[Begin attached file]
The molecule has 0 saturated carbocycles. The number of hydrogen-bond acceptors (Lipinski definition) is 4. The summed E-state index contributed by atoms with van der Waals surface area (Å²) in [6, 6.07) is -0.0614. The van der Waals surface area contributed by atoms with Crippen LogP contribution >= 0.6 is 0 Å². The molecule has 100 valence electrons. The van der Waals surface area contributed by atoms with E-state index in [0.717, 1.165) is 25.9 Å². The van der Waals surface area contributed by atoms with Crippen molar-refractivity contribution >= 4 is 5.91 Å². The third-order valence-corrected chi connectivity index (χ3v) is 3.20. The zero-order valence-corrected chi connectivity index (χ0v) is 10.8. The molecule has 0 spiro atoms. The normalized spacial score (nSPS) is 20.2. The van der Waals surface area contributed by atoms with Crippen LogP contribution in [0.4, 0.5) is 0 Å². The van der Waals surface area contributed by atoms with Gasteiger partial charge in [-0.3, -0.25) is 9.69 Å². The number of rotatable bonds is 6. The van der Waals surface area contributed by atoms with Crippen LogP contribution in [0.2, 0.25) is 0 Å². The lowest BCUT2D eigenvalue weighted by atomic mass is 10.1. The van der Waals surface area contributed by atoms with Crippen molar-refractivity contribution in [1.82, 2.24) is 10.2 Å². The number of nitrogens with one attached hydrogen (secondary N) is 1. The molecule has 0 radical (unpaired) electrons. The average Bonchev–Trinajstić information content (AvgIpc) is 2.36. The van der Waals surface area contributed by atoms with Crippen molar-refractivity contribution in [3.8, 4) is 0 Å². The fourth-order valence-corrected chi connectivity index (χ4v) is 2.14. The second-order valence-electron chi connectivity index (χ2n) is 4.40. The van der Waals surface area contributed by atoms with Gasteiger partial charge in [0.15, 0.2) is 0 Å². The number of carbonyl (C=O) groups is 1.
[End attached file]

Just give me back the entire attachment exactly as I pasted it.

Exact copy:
The molecule has 0 saturated carbocycles. The number of hydrogen-bond acceptors (Lipinski definition) is 4. The summed E-state index contributed by atoms with van der Waals surface area (Å²) in [6, 6.07) is -0.0614. The van der Waals surface area contributed by atoms with Crippen LogP contribution >= 0.6 is 0 Å². The molecule has 100 valence electrons. The van der Waals surface area contributed by atoms with E-state index in [0.717, 1.165) is 25.9 Å². The van der Waals surface area contributed by atoms with Crippen molar-refractivity contribution >= 4 is 5.91 Å². The third-order valence-corrected chi connectivity index (χ3v) is 3.20. The zero-order valence-corrected chi connectivity index (χ0v) is 10.8. The molecule has 0 spiro atoms. The normalized spacial score (nSPS) is 20.2. The van der Waals surface area contributed by atoms with Crippen LogP contribution in [0.4, 0.5) is 0 Å². The van der Waals surface area contributed by atoms with Gasteiger partial charge in [-0.3, -0.25) is 9.69 Å². The number of rotatable bonds is 6. The van der Waals surface area contributed by atoms with Crippen LogP contribution in [0.2, 0.25) is 0 Å². The lowest BCUT2D eigenvalue weighted by atomic mass is 10.1. The van der Waals surface area contributed by atoms with Crippen molar-refractivity contribution in [1.82, 2.24) is 10.2 Å². The number of nitrogens with one attached hydrogen (secondary N) is 1. The molecule has 0 radical (unpaired) electrons. The average Bonchev–Trinajstić information content (AvgIpc) is 2.36. The van der Waals surface area contributed by atoms with Crippen molar-refractivity contribution in [3.8, 4) is 0 Å². The fourth-order valence-corrected chi connectivity index (χ4v) is 2.14. The second-order valence-electron chi connectivity index (χ2n) is 4.40. The van der Waals surface area contributed by atoms with Gasteiger partial charge in [0.15, 0.2) is 0 Å². The number of carbonyl (C=O) groups is 1.